Drayton acknowledges near-deal. But are the Astros for sale?

I spent most of the day sifting through various media reports detailing Drayton McLane’s near-sale of the Astros after the 2008 season.

McLane acknowledged the handshake deal between him and Houston-based businessman Jim Crane that occurred after a price was negotiated, but apparently the deal was not put into writing and never got to the stage where MLB’s owners and the Commissioner have to give their stamp of approval.

That handshake deal was made public on Tuesday through reports coming out of Dallas, where Crane was attempting to be the next owner of the Rangers. And then, it became a story in Houston.

So, here’s what we know:

1) In 2008, McLane agreed to a deal in principle sell majority ownership to Crane. The deal was later pulled off the table after Crane, according to McLane, cited his concern with the economic downturn.

2) McLane is not actively shopping the Astros, but he listens when a suitor comes calling. (I’m guessing it goes something like this: McLane: “Sure, show me what you’ve got.” Suitor: “Well, I don’t have much.” McLane: “Thanks for stopping by.”)

A couple of McLane quotes in this story by MLB.com’s Brian McTaggart stood out to me:

1) “In the last five or six years, a lot of people and talked [to me about buying the team] and 99 percent of the time it never amounts to more than one conversation.”

2) “If somebody comes to me or one of my sons and was a highly credible person or organization and had the financial wherewithal, we’d talk to them. If you ask me, ‘Are the Astros for sale?’ No.”

So, it appears McLane is not actively shopping the Astros. But if someone ponied up, say, $450 million, I’m guessing it would pique McLane’s interest. Can’t say I blame him — he bought the team for $117 million in 1992, so an offer of four times that amount would be tempting, especially if he doesn’t envision ownership of the Astros to stay within the family.

I love my house, but if someone offered me four times what I paid for it…well, you do the math.

This has been a strange story. I imagine if this had all come out a year ago, when the handshake deal took place, it would have some legs. Instead, everyone missed the story, and now, I just feel like I’m late to the party and someone has already eaten all of the guacamole dip.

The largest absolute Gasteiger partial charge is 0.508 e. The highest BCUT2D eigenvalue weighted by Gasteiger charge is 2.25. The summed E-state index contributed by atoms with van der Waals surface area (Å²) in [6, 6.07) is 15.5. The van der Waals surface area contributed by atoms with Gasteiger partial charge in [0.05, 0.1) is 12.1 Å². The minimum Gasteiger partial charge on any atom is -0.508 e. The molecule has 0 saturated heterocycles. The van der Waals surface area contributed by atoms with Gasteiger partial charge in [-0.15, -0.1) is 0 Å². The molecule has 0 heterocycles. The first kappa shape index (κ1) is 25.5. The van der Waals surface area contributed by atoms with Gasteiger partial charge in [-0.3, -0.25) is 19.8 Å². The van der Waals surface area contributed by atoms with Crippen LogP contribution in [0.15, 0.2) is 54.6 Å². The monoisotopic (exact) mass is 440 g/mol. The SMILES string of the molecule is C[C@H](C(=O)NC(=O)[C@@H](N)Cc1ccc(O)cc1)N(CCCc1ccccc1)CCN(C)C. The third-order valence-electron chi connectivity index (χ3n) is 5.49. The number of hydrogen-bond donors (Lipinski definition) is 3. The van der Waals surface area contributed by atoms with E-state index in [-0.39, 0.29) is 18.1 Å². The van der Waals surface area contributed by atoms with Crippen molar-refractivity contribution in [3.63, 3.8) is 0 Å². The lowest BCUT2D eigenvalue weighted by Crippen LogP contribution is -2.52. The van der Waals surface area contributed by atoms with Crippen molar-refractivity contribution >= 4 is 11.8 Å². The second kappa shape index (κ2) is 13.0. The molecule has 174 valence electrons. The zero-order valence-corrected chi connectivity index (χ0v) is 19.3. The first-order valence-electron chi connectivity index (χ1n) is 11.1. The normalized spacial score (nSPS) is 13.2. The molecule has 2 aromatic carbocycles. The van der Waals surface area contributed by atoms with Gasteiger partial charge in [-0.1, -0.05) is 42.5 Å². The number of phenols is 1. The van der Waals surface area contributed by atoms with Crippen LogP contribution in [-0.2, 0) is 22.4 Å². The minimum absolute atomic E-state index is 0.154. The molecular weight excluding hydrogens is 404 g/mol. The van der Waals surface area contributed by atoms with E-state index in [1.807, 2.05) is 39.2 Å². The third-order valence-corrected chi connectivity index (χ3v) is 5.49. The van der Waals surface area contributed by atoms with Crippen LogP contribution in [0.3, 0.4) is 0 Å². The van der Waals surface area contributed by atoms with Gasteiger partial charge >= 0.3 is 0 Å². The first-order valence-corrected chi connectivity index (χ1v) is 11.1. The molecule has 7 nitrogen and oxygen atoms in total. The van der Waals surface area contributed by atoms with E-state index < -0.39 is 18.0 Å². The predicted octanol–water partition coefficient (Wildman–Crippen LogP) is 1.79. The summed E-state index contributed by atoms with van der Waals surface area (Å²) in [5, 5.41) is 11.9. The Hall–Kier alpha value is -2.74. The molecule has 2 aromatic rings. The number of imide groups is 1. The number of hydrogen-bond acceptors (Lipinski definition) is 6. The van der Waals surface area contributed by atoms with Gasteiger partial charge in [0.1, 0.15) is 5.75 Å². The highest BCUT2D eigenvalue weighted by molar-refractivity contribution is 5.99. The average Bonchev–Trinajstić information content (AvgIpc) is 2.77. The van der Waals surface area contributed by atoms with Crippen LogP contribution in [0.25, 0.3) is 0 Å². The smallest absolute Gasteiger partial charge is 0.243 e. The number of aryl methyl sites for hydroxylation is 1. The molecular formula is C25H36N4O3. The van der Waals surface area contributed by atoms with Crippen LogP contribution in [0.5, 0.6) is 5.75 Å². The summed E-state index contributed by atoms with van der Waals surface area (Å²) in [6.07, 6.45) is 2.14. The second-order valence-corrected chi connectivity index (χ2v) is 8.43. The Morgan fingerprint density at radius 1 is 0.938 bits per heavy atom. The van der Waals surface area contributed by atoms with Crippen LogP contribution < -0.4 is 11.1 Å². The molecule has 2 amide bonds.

What say you?

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6 Comments

What do I say? I say I wish it was the Astros that Nolan Ryan was about to buy instead of the Rangers. Well, I get all of the Rangers games on TV here, so I guess I’ll be able to watch them do well while the Astros wallow in a puddle of mediocrity for the next decade thanks to Drayton and Tal’s idiotic running (or should I say RUINing) of this team.

A handshake in Texas means a done deal. The Astros’ owner is still Drayton Mclane because Jim Crane backed out. Not the other way around.

Alyson, remember this name: Tillman Fertitta.

B2, until Tillman separates himself from the casino business — and by separate, I mean cease to have any deals of any kind whatsoever in the gambling business — he will never, ever own a baseball team.

QUOTE ~ “B2, until Tillman separates himself from the casino business — and by separate, I mean cease to have any deals of any kind whatsoever in the gambling business — he will never, ever own a baseball team.” ~ END QUOTE
———————————————————————-

Can you imagine the scenario if by some odd quirk Fertitta were able to buy in to a Major League franchise? The league would first have to apologize to Pete Rose.

Allison: Yes ~$450 is roughly 4 times what he paid for it, but that was 17 years ago. You have to look at what kind of return he would get if he took that money and put it in something else; say stocks, mutual funds, bonds, CD’s (money CD’s not music)._______________________If I did my math right and you took $117 million and invested it 17years ago at 8% interest that would equate to a little over $430million. 8% a year for the past 17 years is not too bad of a return, especially in this economy. You also have to look at if he borrowed any money to buy this team which i’m assuming he did; atleast a little bit. So don’t just look at the dollar value look at the whole picture._____________Just my Humble opinion but I think the reason why he’s “shopping” the team around is, excluding this past year the team’s “worth” aka “dollar Value” has increased significantly over the past 17 years. You’re looking at the sucsess of the the Killer B’s in the 90′s and early 2000′s plus a few post season apperiances plus a world series apperience. So the per year dollar increase over the past 17 years has gone up but if you look into the crystall ball for the next couple years we’re not getting to the post season any time soon (min. of 2012). So the per year dollar increase is going to be less. Which means that 8% return every year for the past 17 years will go down, to maybe 6%. And 6% a year for a guy like drayton is not good, heck I can 6% and i’m broke.

_K

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